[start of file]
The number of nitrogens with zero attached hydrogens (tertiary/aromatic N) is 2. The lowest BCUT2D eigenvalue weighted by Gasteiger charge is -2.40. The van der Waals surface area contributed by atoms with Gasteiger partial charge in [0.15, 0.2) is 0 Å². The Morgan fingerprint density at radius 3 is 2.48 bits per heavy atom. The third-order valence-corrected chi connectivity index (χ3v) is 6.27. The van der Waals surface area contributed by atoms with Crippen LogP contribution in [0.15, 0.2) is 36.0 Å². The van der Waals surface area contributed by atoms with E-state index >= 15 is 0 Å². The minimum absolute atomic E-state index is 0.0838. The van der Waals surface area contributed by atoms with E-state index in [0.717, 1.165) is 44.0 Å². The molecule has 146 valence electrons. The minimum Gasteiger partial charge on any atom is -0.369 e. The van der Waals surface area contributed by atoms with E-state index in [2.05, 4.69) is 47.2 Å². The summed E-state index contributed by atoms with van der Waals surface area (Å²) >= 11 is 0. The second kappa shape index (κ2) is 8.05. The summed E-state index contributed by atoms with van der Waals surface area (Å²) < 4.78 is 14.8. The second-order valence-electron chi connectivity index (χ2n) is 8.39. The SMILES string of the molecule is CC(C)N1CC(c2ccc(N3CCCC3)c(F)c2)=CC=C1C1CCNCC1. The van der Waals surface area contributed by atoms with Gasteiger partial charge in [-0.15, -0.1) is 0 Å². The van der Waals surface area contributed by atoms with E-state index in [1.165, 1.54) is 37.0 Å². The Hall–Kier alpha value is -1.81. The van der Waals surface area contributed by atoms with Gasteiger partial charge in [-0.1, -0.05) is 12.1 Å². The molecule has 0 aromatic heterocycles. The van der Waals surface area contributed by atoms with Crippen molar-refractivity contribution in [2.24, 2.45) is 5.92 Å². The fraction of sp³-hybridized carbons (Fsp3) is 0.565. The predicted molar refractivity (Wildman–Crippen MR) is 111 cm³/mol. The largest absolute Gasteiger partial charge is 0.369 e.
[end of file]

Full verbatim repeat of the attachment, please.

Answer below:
The number of nitrogens with zero attached hydrogens (tertiary/aromatic N) is 2. The lowest BCUT2D eigenvalue weighted by Gasteiger charge is -2.40. The van der Waals surface area contributed by atoms with Gasteiger partial charge in [0.15, 0.2) is 0 Å². The Morgan fingerprint density at radius 3 is 2.48 bits per heavy atom. The third-order valence-corrected chi connectivity index (χ3v) is 6.27. The van der Waals surface area contributed by atoms with Crippen LogP contribution in [0.15, 0.2) is 36.0 Å². The van der Waals surface area contributed by atoms with E-state index >= 15 is 0 Å². The minimum absolute atomic E-state index is 0.0838. The van der Waals surface area contributed by atoms with E-state index in [0.717, 1.165) is 44.0 Å². The molecule has 146 valence electrons. The minimum Gasteiger partial charge on any atom is -0.369 e. The van der Waals surface area contributed by atoms with E-state index in [2.05, 4.69) is 47.2 Å². The summed E-state index contributed by atoms with van der Waals surface area (Å²) >= 11 is 0. The second kappa shape index (κ2) is 8.05. The summed E-state index contributed by atoms with van der Waals surface area (Å²) < 4.78 is 14.8. The second-order valence-electron chi connectivity index (χ2n) is 8.39. The SMILES string of the molecule is CC(C)N1CC(c2ccc(N3CCCC3)c(F)c2)=CC=C1C1CCNCC1. The van der Waals surface area contributed by atoms with Gasteiger partial charge in [-0.15, -0.1) is 0 Å². The van der Waals surface area contributed by atoms with E-state index in [1.165, 1.54) is 37.0 Å². The Hall–Kier alpha value is -1.81. The van der Waals surface area contributed by atoms with Gasteiger partial charge in [-0.1, -0.05) is 12.1 Å². The molecule has 0 aromatic heterocycles. The van der Waals surface area contributed by atoms with Crippen molar-refractivity contribution in [2.24, 2.45) is 5.92 Å². The fraction of sp³-hybridized carbons (Fsp3) is 0.565. The predicted molar refractivity (Wildman–Crippen MR) is 111 cm³/mol. The largest absolute Gasteiger partial charge is 0.369 e.